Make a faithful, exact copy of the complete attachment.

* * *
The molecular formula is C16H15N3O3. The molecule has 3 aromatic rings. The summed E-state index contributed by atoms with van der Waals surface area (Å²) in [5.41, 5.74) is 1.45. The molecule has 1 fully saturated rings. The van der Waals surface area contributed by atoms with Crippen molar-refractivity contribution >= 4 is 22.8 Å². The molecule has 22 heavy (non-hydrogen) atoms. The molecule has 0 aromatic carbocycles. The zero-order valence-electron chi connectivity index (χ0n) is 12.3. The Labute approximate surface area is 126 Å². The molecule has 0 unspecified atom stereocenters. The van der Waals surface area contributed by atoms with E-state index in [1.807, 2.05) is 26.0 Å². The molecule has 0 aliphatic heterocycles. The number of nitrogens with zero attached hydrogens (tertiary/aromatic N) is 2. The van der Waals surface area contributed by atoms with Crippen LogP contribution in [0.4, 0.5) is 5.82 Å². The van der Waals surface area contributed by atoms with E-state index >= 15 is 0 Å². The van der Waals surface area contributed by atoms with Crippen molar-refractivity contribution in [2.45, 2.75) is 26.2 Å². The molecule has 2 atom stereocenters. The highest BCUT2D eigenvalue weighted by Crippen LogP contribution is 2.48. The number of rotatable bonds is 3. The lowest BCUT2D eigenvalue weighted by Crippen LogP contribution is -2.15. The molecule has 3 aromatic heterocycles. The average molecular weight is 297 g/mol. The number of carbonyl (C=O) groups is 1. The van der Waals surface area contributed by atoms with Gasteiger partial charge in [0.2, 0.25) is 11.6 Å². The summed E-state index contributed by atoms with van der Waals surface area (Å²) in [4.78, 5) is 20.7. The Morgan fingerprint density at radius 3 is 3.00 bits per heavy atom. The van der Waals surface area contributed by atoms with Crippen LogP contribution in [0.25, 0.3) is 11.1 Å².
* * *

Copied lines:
The molecular formula is C16H15N3O3. The molecule has 3 aromatic rings. The summed E-state index contributed by atoms with van der Waals surface area (Å²) in [5.41, 5.74) is 1.45. The molecule has 1 fully saturated rings. The van der Waals surface area contributed by atoms with Crippen molar-refractivity contribution >= 4 is 22.8 Å². The molecule has 22 heavy (non-hydrogen) atoms. The molecule has 0 aromatic carbocycles. The zero-order valence-electron chi connectivity index (χ0n) is 12.3. The Labute approximate surface area is 126 Å². The molecule has 0 unspecified atom stereocenters. The van der Waals surface area contributed by atoms with E-state index in [1.807, 2.05) is 26.0 Å². The molecule has 0 aliphatic heterocycles. The number of nitrogens with zero attached hydrogens (tertiary/aromatic N) is 2. The van der Waals surface area contributed by atoms with Crippen LogP contribution in [0.4, 0.5) is 5.82 Å². The van der Waals surface area contributed by atoms with E-state index >= 15 is 0 Å². The van der Waals surface area contributed by atoms with Crippen molar-refractivity contribution in [2.45, 2.75) is 26.2 Å². The molecule has 2 atom stereocenters. The highest BCUT2D eigenvalue weighted by Crippen LogP contribution is 2.48. The number of rotatable bonds is 3. The lowest BCUT2D eigenvalue weighted by Crippen LogP contribution is -2.15. The molecule has 3 aromatic heterocycles. The average molecular weight is 297 g/mol. The number of carbonyl (C=O) groups is 1. The van der Waals surface area contributed by atoms with Gasteiger partial charge in [0.2, 0.25) is 11.6 Å². The summed E-state index contributed by atoms with van der Waals surface area (Å²) in [4.78, 5) is 20.7. The Morgan fingerprint density at radius 3 is 3.00 bits per heavy atom. The van der Waals surface area contributed by atoms with Crippen LogP contribution in [0.25, 0.3) is 11.1 Å².